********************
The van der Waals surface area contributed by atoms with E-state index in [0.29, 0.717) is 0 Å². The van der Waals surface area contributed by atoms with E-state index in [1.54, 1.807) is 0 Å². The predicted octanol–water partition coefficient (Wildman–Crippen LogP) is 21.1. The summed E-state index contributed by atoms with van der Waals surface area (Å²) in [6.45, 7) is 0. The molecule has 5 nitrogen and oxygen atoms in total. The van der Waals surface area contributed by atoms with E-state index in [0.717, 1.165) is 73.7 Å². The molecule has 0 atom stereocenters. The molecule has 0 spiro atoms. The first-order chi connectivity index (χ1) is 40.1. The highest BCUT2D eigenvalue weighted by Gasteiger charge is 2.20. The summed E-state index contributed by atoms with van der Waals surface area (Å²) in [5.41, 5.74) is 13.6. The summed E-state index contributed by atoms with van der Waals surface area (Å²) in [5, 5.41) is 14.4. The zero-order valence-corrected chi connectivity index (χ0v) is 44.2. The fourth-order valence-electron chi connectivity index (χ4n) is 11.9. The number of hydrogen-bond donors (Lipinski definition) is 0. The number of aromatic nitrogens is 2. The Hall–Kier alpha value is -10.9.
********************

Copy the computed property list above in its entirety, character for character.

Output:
The van der Waals surface area contributed by atoms with E-state index in [0.29, 0.717) is 0 Å². The van der Waals surface area contributed by atoms with E-state index in [1.54, 1.807) is 0 Å². The predicted octanol–water partition coefficient (Wildman–Crippen LogP) is 21.1. The summed E-state index contributed by atoms with van der Waals surface area (Å²) in [6.45, 7) is 0. The molecule has 5 nitrogen and oxygen atoms in total. The van der Waals surface area contributed by atoms with E-state index in [0.717, 1.165) is 73.7 Å². The molecule has 0 atom stereocenters. The molecule has 0 spiro atoms. The first-order chi connectivity index (χ1) is 40.1. The highest BCUT2D eigenvalue weighted by Gasteiger charge is 2.20. The summed E-state index contributed by atoms with van der Waals surface area (Å²) in [5.41, 5.74) is 13.6. The summed E-state index contributed by atoms with van der Waals surface area (Å²) in [5, 5.41) is 14.4. The zero-order valence-corrected chi connectivity index (χ0v) is 44.2. The fourth-order valence-electron chi connectivity index (χ4n) is 11.9. The number of hydrogen-bond donors (Lipinski definition) is 0. The number of aromatic nitrogens is 2. The Hall–Kier alpha value is -10.9.